Topic: Change Communication

Authors, Title and Publication

Christensen, M. (2014). Communication as a strategic tool in change processes. Journal of Business Communication51(4), 359-385.


A major challenge for organizations is to develop both climate and leadership strategies that allow them to cope with challenges such as downsizing, re-engineering, flattening structures, global competition, and the introduction of new technology. One approach to a successful change process could be through the establishment of effective communication and information strategies within the organization, while implementing change. The aim of this study was to develop, test, and partly validate a measure of organizational communication related to change.

Based on literature reviews, pilot interviews, and a survey study, the author created a measure of change communication that includes five categories: social contact, central leadership, information, influence, and barriers to improvement. The two first communication categories—social contact and central leadership—pertain to employee perceptions of communication in terms of social interaction. Lack of close interaction and adequate information from leaders fuels rumors and gossip, which could lead to increased anxiety and insecurity about the future in the organization. The third dimension refers to high-quality formal information provided during change and reorganization, which could reduce psychological insecurity about the effects of change and in addition increase acceptance, openness, and commitment to change. Influence refers to involving employees directly in planning and implementing change and thereby allowing them to contribute to making the change successful. Lastly, barriers to improvement are related to employee perception of aspects in the organization that obstruct communication and its improvement. The barriers to organizational communication could easily increase during a change process, caused by the proliferation of rumors, insecurity, and anxiety about the future. It is necessary to identify these barriers at different stages of a change process to reduce and deal with them.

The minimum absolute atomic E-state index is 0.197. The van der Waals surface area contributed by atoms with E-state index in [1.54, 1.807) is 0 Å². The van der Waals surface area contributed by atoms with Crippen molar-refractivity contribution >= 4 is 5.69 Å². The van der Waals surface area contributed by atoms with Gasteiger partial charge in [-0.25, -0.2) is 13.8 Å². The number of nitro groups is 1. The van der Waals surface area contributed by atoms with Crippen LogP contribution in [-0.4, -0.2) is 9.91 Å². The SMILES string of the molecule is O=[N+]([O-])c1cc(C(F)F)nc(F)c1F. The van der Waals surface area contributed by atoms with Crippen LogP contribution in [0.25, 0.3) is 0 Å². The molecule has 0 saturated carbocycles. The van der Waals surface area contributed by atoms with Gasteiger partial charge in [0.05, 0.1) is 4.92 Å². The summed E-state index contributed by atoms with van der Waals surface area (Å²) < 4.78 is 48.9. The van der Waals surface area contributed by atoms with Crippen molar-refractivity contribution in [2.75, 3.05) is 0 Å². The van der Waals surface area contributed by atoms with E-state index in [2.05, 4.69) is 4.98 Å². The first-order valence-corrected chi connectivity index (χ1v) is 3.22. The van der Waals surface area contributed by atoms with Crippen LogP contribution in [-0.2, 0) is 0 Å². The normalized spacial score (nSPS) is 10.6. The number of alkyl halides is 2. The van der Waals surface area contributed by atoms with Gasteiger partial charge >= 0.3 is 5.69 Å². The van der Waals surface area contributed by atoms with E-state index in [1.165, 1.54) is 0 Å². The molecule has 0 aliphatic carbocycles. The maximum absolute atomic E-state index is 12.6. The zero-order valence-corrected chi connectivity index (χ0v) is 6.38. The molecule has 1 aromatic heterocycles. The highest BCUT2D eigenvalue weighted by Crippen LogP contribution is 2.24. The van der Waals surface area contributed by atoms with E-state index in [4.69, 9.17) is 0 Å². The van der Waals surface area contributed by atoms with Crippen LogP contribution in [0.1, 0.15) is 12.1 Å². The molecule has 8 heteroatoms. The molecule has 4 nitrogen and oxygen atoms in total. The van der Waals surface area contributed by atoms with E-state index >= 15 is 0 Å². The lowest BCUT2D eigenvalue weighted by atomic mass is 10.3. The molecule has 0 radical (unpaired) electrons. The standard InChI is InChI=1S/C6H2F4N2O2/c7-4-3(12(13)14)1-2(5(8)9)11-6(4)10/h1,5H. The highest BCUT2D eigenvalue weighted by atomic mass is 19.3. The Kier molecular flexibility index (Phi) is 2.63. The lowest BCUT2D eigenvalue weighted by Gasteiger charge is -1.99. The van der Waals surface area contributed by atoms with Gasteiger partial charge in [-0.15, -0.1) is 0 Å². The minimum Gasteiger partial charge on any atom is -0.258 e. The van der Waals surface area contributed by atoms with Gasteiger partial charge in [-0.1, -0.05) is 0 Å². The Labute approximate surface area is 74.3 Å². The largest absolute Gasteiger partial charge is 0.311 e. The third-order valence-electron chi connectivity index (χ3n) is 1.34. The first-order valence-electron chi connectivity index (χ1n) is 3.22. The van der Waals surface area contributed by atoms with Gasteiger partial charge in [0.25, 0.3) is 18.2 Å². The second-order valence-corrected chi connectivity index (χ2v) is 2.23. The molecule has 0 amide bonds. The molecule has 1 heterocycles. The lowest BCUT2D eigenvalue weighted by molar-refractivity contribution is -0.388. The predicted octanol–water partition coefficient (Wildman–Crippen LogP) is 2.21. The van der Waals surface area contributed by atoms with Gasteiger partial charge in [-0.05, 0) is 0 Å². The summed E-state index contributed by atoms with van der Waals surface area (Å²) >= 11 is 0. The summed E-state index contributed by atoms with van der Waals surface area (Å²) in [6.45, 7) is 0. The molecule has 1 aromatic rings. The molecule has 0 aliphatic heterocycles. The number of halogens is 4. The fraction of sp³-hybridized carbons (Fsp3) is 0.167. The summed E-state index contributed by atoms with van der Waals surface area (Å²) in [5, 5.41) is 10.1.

Implications for Practice

Organizations should 1) provide sufficient, complete, and high-quality information to employees during organizational change; 2) facilitate contact between employees, coworkers, supervisors, and leaders; 3) explain the rationale for change, the consequences of not changing, and how the organization will appear after the changes; and 4) invite feedback and participation from employees during the change process.

Location of Article

The article is available online at: (abstract free, purchase full article)

Heidy Modarelli handles Growth & Marketing for IPR. She has previously written for Entrepreneur, TechCrunch, The Next Web, and VentureBeat.
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